But who are these ? for with joint pace I hear 110 But what is strength without a double share The tread of many feet steering this way; Of wisdom, vast, unwieldy, burdensome,

Perhaps my enemies, who come to stare Proudly secure, yet liable to fall

55 At my affliction, and perhaps ť insult, By weakest subtleties, not made to rule,

Their daily practice, to afflict me more. But to subserye where wisdom bears command ? Chor. This, this is he; softly a while, 115 God, when he gave me strength, to show withal Let us not break in upon him ; How slight the gift was, hung it in my hair. O change beyond report, thought, or belief! But peace, I must not quarrel with the will 60 See how he lies at random, carelessly diffused, Of highest dispensation, which herein

With languish'd head uapropt, Haply had ends above my reach to know : As one past hope abandon'd,

120 Suffices that to me strength is my bane,

And by himself given over ;
And proves the source of all my miseries ;

In slavish habit, ill-fitted weeds
So many, and so huge, that each apart 65 O'er-worn and soil'd;
Would ask a life to wail, but chief of all,

Or do my eyes misrepresent? Can this be he,
O loss of sight, of thee I most complain !

That heroic, that renown'd,

125 Blind among enemies, O worse than chains,

Irresistible Samson ? whom unarm'd Dungeon, or beggary, or decrepit age !

No strength of man, or fiercest wild beast, could Light, the prime work of God, to me is extinct, 70

withstand ; And all her various objects of delight

Who tore the lion, as the lion tears the kid, Annull’d, which might in part my grief have eased,

Ran on embattled armies clad in iron, Inferior to the vilest now become

And, weaponless himself,

130 Of man or worm; the vilest here excel me, Made arms ridiculous, useless the forgery They creep, yet see, I dark in light exposed 75

Of brazen shield and spear, the hammer'd cuirass, To daily fraud, contempt, abuse, and wrong ;

Chalybean temper'd steel, and frock of mail Within doors, or without, still as a fool,

Adamantean proof; In power of others, never in my own;

But safest he who stood aloof,

135 Scarce half I seem to live, dead more than half. When insupportably his foot advanced, O dark, dark, dark, amid the blaze of noon, 80 In scorn of their proud arms and warlike tools, Irrecoverably dark, total eclipse

Spurn'd them to death by troops. The bold AscaWithout all hope of day!

lonite. O first-created beam, and thou great Word, Fled from his lion ramp, old warriors turn'd Let there be light, and light was over all ;

Their plated backs under his heel;

140 Why am I thus bereaved thy prime decree ? 85 Or groveling soild their crested helmets in the The sun to me is dark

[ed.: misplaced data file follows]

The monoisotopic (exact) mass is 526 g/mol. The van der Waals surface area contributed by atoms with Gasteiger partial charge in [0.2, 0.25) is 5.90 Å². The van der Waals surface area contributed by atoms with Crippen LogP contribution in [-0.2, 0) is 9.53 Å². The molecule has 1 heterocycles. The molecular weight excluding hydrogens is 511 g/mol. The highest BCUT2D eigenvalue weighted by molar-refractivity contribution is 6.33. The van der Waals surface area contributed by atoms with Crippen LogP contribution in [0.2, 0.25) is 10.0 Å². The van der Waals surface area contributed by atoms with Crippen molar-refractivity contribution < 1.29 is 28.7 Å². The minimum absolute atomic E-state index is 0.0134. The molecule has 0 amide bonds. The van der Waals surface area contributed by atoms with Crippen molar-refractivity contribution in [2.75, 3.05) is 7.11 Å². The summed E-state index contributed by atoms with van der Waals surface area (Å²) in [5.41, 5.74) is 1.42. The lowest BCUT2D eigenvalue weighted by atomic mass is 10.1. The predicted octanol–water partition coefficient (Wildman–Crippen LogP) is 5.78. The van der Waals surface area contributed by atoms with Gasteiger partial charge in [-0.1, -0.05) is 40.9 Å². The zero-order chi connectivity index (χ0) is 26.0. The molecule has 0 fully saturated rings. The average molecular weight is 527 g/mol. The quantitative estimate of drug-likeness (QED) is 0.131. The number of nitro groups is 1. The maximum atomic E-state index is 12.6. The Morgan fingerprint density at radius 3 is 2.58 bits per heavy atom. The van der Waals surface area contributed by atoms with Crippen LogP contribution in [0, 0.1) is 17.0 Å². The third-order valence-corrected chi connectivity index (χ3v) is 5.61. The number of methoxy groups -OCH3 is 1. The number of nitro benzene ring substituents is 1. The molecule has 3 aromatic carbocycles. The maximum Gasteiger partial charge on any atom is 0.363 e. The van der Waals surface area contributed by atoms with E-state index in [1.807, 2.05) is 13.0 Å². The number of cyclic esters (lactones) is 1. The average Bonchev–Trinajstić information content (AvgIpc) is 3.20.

dust. And silent as the moon,

Then with what trivial weapon came to hand, When she deserts the night

The jaw of a dead ass, his sword of bone, Hid in her vacant interlunar cave.

A thousand fore-skins fell, the flower of Palestine, Since light so necessary is to life,

90 In Ramath-lechi, famous to this day. 145 And almost life itself, if it be true

Then by main force pull'd up, and on his shoulders That light is in the soul,

bore She all in every part; why was the sight

The gates of Azza, post, and massy bar,
To such a tender ball as th' eye confined,

Up to the hill by Hebron, seat of giants old,
So obvious and so easy to be quench'd ? 95 No journey of a sabbath-day; and loaded so,
And not, as feeling, through all parts diffused, Like whom the Gentiles feign to bear up Heaven.
That she might look at will through every pore?

Which shall I first bewail,

151 Then had I not been thus exiled from light, Thy bondage or lost sight, As in the land of darkness yet in light,

Prison within prison
To live a life half dead, a living death, 100 Inseparably dark ?
And bury'd: but O yet more miserable !

Thou art become (О worst imprisonment!) 155
Myself my sepulchre, a moving grave,
Bury'd, yet not exempt

118. Diffused, a classical expression very frequently

used to describe the languid posture of a weary person. By privilege of death and burial

133. The Chalybes were celebrated for their skill in From worst of other evils, pains and wrongs, 105 tempering steel.

136. Spenser's Faery Queene, B. 1. Can. 7. St. 11. 87. Shakspeare, second part of Henry VI. Act 1. 138. 1 Sam. vi. 17. Sec. 8.—The silent of the night, which is a classical 147. Azza for Gaza, to avoid the alliteration of gates expression, means, according to Warburton, an inter- and Gaza. hinar night.

148. Josh. xv. 13, 14. Num. xii. 33.